Terminator Genisys (2015)

“I’m old, not obsolete.”


Dir. Alan Taylor

Runtime: 126 minutes

Rating: 12A

Starring: Arnold Schwarzenegger, Jason Clarke, Emilia Clarke, Jai Courtney


OK, you know Terminator films by now, you kind of know what to expect with this one. 2015’s “Terminator: Genisys” is a soft reboot of the franchise. Why a soft reboot? Because it is based on the original film – “The Terminator” (1984), but then it goes all higgeldy-piggeldy and plays with the timeline. Sit back and I’ll try and explain…


In 180 characters, what’s it about?

Human sent back in time to save the past from a machine so that the future is different – but the past has already been changed somehow, so future he came from doesn’t exist.


I need more of a breakdown, can you explain this film a little more?

Bear with me and I’ll try and get this right….

In 2029, John Connor (Jason Clarke) sends Kyle Reese (Jai Courtney) back to the past (1984) to protect the future, but Skynet is watching in the shape of a covert T-5000 (Matt Smith).

When Kyle gets to 1984 it’s not the 1984 he was expecting to go to, but a different 1984 that isn’t the past that he went through as a child himself. He’s chased by a T-1000 and eventually meets Sarah Connor (Emilia Clarke) who already knows who he is and is accompanied by a T-800 Terminator (Arnie). The T-800 is a ‘good’ Terminator which was sent back in time to protect her when she was 9 years old (in 1973) from a ‘bad’ T-1000 Terminator.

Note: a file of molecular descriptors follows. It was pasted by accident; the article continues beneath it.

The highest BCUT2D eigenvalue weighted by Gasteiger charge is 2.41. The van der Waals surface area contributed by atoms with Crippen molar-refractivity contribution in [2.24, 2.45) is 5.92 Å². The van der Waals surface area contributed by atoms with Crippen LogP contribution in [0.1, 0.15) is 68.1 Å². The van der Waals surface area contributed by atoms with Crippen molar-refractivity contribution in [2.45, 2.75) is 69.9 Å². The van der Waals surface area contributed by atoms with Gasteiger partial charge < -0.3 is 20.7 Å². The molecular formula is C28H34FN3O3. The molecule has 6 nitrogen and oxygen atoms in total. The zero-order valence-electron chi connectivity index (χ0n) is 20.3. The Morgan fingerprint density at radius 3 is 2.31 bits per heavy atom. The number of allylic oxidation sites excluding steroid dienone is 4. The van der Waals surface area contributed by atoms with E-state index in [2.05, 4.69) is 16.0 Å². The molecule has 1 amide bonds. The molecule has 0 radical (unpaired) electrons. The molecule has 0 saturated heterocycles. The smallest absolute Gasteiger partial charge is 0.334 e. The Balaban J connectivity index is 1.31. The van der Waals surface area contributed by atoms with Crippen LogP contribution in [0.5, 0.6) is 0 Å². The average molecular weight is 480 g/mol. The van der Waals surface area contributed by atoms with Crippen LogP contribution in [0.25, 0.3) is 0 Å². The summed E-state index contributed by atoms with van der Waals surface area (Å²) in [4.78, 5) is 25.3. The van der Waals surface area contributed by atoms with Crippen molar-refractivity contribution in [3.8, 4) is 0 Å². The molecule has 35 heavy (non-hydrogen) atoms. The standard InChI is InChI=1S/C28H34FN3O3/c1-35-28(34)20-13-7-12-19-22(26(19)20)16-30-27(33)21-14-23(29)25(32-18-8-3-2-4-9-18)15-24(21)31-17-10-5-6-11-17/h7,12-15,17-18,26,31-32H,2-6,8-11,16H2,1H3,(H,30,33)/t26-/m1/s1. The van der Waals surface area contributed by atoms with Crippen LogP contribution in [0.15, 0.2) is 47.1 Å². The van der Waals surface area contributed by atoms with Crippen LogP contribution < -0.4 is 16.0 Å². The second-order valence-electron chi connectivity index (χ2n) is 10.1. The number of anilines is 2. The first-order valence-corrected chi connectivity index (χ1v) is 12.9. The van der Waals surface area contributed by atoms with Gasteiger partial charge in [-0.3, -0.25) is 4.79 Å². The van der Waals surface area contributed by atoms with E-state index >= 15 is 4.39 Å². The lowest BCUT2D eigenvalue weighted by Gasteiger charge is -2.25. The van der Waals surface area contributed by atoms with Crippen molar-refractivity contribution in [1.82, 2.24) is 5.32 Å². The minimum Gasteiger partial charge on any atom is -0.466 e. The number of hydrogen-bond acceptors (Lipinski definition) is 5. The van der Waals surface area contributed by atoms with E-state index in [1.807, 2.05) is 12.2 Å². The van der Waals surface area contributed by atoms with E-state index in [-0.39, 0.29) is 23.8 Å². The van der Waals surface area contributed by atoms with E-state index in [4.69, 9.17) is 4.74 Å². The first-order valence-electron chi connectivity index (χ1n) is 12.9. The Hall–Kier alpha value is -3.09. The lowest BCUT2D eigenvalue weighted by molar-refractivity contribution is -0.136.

This T-800 was sent from an unknown source, in an unknown year – unknown so that nobody in the future can prevent it from happening (or somebody was planning a sequel to this film). Kyle doesn’t know any of this, he apparently wasn’t born till after Judgment Day, but in his version of reality, Judgment Day is 2017, not 1997 as suggested in “Terminator 2: Judgment Day” (1991), which Sarah and T-800 believe to be the case.

Sarah has a plan to save the future by travelling from 1984 to the future of 1997 to save the distant future (post 1997 to 2029). Kyle argues that rather than that future (1997), they travel to a different distant future (2017) to save the far distant future (post 2017 to 2029). He explains his logic based on memories of a different future than what she knows, and Judgment Day being 2017 and not 1997 (presumably because the events of “Terminator 2: Judgment Day” were successful after all??).

Meanwhile, John Connor has come back from the future (2029) that did exist at the start of the film, but doesn’t exist anymore, to a past that never existed for him – 2014 – which is a future that is new to Kyle. John has been busy creating the new Genisys, which is really Skynet which will cause the 2017 Judgment Day. He’s also waiting for Kyle and Sarah – but he doesn’t know about the T-800 that first went to 1973, but got left in 1984 because it can’t travel forward in time to 2017. To add to this, John wants to kill them all because he is not the John Connor that sent Kyle back 2029 but a T-3000 instead, but still kind of John Connor.

Does any of this make sense?? Is your nose bleeding?? Does your head hurt??